Longwood House today is a museum and its present curator and French Consul is Michel Martineau. Alain Sibiril the Honorary French Consul in Plymouth contacted his counterpart at Longwood House and asked if it was possible for them to donate a piece of stone that was used in the construction of Longwood house. During April 2014 Michel Martineau handed over a piece of stone to Captain Francois-Xavier Polderman captain of the French naval ship ‘F.N. Mistral’ to start its 4600 mile journey from St. Helena to Plymouth in the UK.

Stone from St. Helena is volcanic ‘Tuff’, it’s brownish red in colour and known locally on the Island of St. Helena as ‘Red-stone’. Its colour is due to having a high concentration of manganese oxide. Tuff is made from the ash ejected from a vent during a volcanic eruption. Following its ejection and settlement this ash overtime becomes compacted into solid rock during a process called consolidation. Tuff is also known as ‘Tufa’ especially when used as a construction material. It’s a fairly soft stone and has been used for construction since ancient times. The word tufa is Italian in origin and this stone was used extensively by the Romans. The Rapa Nui people also used Tuff to construct the famous Moai statues situated on Easter Island, and the small piece of volcanic stone donated from St. Helena was going to be embedded into the granite on top of the commemoration stone.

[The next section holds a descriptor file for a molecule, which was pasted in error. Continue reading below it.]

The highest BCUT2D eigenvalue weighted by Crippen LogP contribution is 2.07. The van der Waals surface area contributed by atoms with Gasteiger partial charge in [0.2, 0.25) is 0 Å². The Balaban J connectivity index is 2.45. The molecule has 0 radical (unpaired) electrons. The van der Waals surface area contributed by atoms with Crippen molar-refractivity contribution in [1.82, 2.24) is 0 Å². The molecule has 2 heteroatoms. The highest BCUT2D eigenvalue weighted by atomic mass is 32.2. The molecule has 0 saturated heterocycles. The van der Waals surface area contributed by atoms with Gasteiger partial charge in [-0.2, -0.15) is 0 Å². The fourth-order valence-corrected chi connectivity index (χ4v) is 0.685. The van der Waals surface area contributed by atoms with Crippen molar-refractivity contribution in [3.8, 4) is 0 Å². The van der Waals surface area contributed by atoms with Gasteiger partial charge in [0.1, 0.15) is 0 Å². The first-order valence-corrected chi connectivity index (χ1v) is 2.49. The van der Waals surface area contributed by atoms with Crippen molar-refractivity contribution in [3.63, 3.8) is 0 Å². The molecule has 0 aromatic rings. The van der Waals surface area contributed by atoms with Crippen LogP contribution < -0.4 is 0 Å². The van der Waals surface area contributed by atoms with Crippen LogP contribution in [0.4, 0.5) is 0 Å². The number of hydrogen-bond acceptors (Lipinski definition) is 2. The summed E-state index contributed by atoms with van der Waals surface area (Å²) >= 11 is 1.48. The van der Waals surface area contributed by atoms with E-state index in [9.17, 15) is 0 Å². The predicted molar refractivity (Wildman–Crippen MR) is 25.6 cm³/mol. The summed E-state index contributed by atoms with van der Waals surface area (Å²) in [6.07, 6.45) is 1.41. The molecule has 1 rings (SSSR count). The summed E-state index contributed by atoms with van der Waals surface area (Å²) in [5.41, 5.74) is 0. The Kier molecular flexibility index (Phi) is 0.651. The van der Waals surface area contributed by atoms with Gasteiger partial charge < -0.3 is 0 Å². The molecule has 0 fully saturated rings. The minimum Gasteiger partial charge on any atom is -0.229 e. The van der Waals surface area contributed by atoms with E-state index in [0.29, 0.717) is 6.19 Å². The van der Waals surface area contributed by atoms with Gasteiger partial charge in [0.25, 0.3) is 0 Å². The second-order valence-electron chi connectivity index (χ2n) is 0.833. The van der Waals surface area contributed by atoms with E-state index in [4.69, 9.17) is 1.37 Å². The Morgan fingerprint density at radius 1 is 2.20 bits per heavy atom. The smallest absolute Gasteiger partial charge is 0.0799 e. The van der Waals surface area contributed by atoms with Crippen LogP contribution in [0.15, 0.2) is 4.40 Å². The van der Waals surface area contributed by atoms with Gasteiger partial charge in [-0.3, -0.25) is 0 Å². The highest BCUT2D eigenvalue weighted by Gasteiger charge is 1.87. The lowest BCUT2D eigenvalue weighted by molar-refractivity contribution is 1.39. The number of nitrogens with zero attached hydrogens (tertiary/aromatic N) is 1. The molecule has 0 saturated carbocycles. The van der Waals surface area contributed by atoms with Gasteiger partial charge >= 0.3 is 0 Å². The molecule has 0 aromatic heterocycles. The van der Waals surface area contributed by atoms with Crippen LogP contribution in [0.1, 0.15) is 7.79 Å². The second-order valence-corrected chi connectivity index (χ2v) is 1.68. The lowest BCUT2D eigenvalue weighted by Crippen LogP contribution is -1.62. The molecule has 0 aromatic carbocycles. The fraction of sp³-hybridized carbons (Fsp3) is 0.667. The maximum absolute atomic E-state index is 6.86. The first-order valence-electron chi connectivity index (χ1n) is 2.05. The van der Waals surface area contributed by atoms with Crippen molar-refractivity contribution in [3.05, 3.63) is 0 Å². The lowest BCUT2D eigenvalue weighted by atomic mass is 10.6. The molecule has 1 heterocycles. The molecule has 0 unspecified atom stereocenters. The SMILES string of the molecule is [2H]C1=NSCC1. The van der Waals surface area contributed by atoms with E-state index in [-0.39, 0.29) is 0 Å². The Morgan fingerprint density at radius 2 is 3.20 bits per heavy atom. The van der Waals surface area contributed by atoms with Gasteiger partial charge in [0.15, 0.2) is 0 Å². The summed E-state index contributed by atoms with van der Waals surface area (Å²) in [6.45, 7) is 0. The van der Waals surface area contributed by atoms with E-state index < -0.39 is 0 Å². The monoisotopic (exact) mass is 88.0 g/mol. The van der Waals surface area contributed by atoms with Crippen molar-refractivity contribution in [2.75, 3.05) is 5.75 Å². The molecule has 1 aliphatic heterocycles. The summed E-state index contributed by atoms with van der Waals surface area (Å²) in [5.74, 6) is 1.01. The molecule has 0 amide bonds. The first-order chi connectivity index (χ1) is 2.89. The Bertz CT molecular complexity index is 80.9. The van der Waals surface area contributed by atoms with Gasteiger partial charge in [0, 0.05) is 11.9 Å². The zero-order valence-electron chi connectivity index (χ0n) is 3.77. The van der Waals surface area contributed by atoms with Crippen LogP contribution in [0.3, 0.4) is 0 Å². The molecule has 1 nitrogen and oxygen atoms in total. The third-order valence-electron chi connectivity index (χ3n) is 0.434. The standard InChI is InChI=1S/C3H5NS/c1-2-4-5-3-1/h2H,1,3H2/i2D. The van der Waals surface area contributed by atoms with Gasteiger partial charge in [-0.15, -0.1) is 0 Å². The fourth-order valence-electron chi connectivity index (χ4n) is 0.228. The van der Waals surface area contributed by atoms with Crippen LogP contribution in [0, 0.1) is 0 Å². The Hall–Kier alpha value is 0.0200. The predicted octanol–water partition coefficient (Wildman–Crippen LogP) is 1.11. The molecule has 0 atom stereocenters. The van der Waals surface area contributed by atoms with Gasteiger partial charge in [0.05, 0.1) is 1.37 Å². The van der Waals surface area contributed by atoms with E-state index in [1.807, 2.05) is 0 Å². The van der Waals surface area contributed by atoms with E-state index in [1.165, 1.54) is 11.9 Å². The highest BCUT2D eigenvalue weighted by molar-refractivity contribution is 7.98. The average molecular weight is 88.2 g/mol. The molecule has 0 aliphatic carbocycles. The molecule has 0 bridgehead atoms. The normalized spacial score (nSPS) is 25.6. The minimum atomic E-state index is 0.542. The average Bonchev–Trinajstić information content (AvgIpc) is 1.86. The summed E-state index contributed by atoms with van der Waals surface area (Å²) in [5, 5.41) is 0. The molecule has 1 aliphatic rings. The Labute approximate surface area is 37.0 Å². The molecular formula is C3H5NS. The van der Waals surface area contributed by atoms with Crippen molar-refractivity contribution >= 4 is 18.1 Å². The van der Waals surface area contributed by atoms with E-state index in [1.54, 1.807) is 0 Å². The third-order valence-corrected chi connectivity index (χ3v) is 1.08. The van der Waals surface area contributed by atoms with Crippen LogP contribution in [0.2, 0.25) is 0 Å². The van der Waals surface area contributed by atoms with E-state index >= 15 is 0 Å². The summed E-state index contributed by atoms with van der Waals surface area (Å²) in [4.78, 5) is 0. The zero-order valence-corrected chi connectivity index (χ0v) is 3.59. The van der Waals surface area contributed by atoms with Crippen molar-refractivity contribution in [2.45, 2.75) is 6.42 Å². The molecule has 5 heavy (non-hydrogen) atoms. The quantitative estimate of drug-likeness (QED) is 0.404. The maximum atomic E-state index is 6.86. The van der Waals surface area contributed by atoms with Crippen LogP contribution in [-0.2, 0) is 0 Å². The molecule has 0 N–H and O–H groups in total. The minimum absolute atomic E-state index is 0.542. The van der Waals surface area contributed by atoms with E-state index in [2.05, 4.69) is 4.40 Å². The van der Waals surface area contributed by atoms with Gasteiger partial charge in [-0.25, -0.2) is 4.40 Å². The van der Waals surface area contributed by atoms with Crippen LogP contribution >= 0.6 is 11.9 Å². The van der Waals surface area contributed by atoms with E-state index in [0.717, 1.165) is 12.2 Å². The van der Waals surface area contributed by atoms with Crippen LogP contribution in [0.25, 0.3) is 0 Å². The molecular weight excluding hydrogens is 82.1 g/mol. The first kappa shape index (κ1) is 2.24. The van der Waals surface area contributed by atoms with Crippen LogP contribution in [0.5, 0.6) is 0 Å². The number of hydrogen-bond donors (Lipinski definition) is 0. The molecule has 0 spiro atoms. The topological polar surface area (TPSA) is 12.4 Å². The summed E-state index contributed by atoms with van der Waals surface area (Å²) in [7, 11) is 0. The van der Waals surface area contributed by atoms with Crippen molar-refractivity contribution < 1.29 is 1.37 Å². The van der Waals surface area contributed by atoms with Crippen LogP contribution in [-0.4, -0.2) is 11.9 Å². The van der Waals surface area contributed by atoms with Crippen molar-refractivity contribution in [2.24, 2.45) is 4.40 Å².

Once we arrived at the prison farm the first thing we did was set up a lifting gantry to lift the heavy ‘sail’ stone into its position.

Once positioned in the correct place we marked out the base and cut out a recess to a depth of about four inches. The sail stone was going to be set into this recess and holes were going to be drilled into both bits of granite to receive one inch diameter non ferrous dowels and fixed with anchor resin mortar to ensure it could not topple over when it would eventually be situated on Plymouth Hoe.